A wide-range of temperatures across the Heartland

A wide-range of temperatures across the Heartland

Across the Corn Belt, scattered frost was noted this morning, although little or no corn had emerged in the freeze-affected areas. Monday morning’s preliminary low temperatures included 28° in Madison, Wisconsin; 31° in Sioux City, Iowa; and 32° in both South Bend, Indiana, and Moline, Illinois.

On the Plains, dry weather favors fieldwork, winter wheat development, and summer crop emergence and growth. Record-setting warmth prevails across the northern half of the High Plains, where Monday’s high temperatures will approach 90°.

In the South, cool, dry weather prevails, except for some lingering showers in the southern Mid-Atlantic region. In the previously parched Atlantic Coast States, pastures, winter grains, and emerging summer crops are benefiting from recent soil moisture improvements.

In the West, very warm, mostly dry weather is promoting a rapid pace of fieldwork and crop development. Washington’s spring wheat planting, which had been lagging the normal pace (30% planted on April 15, compared to the 5-year average of 49%) is accelerating.

Record-setting warmth across the northern High Plains and much of the West will gradually shift eastward during the early- to mid-week period. During the second half of the week, warmth will arrive across the South, while markedly cooler air will engulf the West. Cooler-than-normal conditions will persist for much of the week across the Midwest and Northeast.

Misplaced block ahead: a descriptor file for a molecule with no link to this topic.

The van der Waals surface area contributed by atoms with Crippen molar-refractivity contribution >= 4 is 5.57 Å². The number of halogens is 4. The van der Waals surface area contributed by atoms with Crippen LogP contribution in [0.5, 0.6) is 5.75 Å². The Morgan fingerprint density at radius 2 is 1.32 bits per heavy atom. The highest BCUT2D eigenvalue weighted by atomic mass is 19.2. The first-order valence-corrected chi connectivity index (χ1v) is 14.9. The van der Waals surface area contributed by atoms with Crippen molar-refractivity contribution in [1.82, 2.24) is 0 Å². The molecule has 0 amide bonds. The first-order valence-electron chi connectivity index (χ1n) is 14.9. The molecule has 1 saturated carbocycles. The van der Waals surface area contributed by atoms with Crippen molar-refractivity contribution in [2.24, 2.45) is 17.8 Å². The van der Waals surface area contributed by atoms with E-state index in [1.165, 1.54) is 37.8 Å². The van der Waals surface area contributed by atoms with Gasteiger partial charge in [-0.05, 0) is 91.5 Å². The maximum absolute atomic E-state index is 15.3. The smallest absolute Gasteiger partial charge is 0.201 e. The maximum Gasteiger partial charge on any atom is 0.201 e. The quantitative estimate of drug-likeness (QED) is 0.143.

Elsewhere, early-week storminess in the Northeast will include late-season snowfall from the central Appalachians into western New York. By mid-week, scattered showers will return to parts of the Midwestern and Mid-Atlantic States, while showery, cooler weather will overspread the West. Toward week’s end, showers and thunderstorms will erupt across the northern and central Plains.

Looking ahead, the 6- to 10-day outlook calls for warmer-than-normal weather nationwide, except for near- to below-normal temperatures in the Far West. Meanwhile, above-normal precipitation from the Pacific Northwest to the Plains and upper Midwest will contrast with drier-than-normal conditions in the East and Southwest.
 

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